“I was wondering if Ben was going to get a chance (with England) after his form at club level for Saracens and Bristol and at international level coaches go with players who they trust. Historically, they will stick with those players until they really have to change and we have got to that stage with Ben who didn’t get many chances under Eddie Jones and Steve has had his hand forced to a degree.


“England have got themselves out of the mire after the struggles before this tournament, conceding tries and kicking the ball away every time they got it and scoring very few tries. They have rectified a lot of that bar the trying scoring, accepting they got four against Japan. They still have a lot more to do in attack and you must pick the guys on form and that may mean changing the team.

“Physicality is seen in every game and the Islands nations all have that with Fiji leaps and bounds ahead from Samoa but remember they held Ireland to a narrow defeat before the Cup started. All the games are brutal but the way the Samoan game has evolved the flying recklessly has been taken away. Against Chile and Samoa, England need to choose the right tactics to win that particular game and that is what they have been doing.”

Lewis Moody
Lewis Moody, the England flank forward passes the ball during the England training (Photo by David Rogers/Getty Images)

After the opening games of the pool stages Moody is backing France to emerge as the champions for the first time although he believes England are on course for the semi-finals and then like 2007 anything could happen. “I love the French and the intent they showed against New Zealand; “ he said.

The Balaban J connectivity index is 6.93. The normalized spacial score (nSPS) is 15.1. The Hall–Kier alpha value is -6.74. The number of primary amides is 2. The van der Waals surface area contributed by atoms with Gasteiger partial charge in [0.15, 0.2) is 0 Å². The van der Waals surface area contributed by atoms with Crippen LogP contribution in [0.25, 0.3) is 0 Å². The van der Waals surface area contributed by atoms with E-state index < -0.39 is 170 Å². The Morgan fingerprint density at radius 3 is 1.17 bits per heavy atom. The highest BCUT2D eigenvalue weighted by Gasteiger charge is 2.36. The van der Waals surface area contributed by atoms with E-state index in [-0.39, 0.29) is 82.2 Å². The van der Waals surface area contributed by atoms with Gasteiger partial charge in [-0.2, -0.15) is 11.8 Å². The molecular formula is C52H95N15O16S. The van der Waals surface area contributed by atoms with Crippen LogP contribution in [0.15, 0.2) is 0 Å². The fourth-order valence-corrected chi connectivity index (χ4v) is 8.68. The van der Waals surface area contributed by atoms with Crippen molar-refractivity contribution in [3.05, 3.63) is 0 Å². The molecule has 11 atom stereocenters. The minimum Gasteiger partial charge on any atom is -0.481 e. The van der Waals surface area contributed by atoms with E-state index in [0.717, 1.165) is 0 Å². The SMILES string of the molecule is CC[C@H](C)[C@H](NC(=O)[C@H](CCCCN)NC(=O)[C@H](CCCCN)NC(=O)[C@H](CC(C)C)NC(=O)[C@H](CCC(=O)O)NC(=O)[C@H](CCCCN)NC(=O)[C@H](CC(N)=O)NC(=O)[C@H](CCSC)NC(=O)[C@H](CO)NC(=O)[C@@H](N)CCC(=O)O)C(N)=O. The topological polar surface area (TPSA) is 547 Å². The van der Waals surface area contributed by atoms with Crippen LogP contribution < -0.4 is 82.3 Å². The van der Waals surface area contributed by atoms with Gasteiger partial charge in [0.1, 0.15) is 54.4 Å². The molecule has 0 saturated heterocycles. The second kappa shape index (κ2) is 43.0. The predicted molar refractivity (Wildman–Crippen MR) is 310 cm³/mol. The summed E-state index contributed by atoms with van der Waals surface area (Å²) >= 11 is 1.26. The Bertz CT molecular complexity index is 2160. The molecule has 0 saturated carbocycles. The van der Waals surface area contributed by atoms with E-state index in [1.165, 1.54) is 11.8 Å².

“That was a phenomenal start and having played against France, who were a nightmare to play against and a ruthless bunch, I find myself rooting for them. Shaun Edwards defence is impressive and their attack is free flowing. I would love the Irish to do well but feel they will come unstuck in the semis and so France and South Africa are my bets for the final. Could England make the final – absolutely. But, are they playing well enough to beat those sides? No for me at the moment. In 2007 making the final felt like a victory in itself.”



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BigMaul 275 days ago

What a load of rubbish. Earl celebrating like he does (and Itoje etc.) is pathetic and embarrassing and quite frankly, it’s all for the cameras. Every time something goes Englands way, Earl celebrates, away from his team in the open for all to see so the cameras look at him. It’s some sort of nonsense psychology to make people think he is playing better than he is. Seems to work too. Makes a run down the right touch line, doing absolutely nothing apart from taking the yards given to him, and all of a sudden he’s being hailed as the messiah? Forgetting the missed tackles, penalties conceded and terrible decision making with ball in hand over the last 2 games? Maybe spend less time flexing for the cameras and more time working on ruck technique.

Michael Röbbins (academic and writer extraordinair 275 days ago

Liar. The only crowd that would feed off that kind of overwrought energy, some unkind persons might even say fake and forced, are lemmings in a rampant orgy. To get on one’s knees in celebration of a knock-on when one’s team is hopelessly behind and being atomized is not giving off positive, energetic vibes. This is the English problem tout court: for centuries they don’t know how to properly deal with emotions. Mostly it comes in the form of unaffectionate parents. This is the opposite extreme of unbridled, decontextualized, rather sad “energy.”